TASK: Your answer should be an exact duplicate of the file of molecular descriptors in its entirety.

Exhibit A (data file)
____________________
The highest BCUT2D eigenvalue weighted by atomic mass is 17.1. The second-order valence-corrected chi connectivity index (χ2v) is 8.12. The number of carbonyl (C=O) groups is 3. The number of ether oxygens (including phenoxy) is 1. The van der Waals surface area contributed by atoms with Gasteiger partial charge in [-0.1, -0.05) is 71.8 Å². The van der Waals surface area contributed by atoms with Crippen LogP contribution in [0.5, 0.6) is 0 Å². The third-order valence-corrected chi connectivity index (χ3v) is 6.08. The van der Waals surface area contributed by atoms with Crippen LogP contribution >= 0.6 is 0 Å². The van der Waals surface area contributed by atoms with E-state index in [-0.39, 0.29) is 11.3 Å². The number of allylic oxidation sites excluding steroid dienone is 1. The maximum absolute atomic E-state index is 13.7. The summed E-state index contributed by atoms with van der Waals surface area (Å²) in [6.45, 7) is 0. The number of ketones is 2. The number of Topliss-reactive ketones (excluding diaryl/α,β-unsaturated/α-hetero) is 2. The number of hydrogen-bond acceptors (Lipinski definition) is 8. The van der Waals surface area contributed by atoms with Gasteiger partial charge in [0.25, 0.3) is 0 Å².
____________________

The highest BCUT2D eigenvalue weighted by atomic mass is 17.1. The second-order valence-corrected chi connectivity index (χ2v) is 8.12. The number of carbonyl (C=O) groups is 3. The number of ether oxygens (including phenoxy) is 1. The van der Waals surface area contributed by atoms with Gasteiger partial charge in [-0.1, -0.05) is 71.8 Å². The van der Waals surface area contributed by atoms with Crippen LogP contribution in [0.5, 0.6) is 0 Å². The third-order valence-corrected chi connectivity index (χ3v) is 6.08. The van der Waals surface area contributed by atoms with Crippen LogP contribution >= 0.6 is 0 Å². The van der Waals surface area contributed by atoms with E-state index in [-0.39, 0.29) is 11.3 Å². The number of allylic oxidation sites excluding steroid dienone is 1. The maximum absolute atomic E-state index is 13.7. The summed E-state index contributed by atoms with van der Waals surface area (Å²) in [6.45, 7) is 0. The number of ketones is 2. The number of Topliss-reactive ketones (excluding diaryl/α,β-unsaturated/α-hetero) is 2. The number of hydrogen-bond acceptors (Lipinski definition) is 8. The van der Waals surface area contributed by atoms with Gasteiger partial charge in [0.25, 0.3) is 0 Å².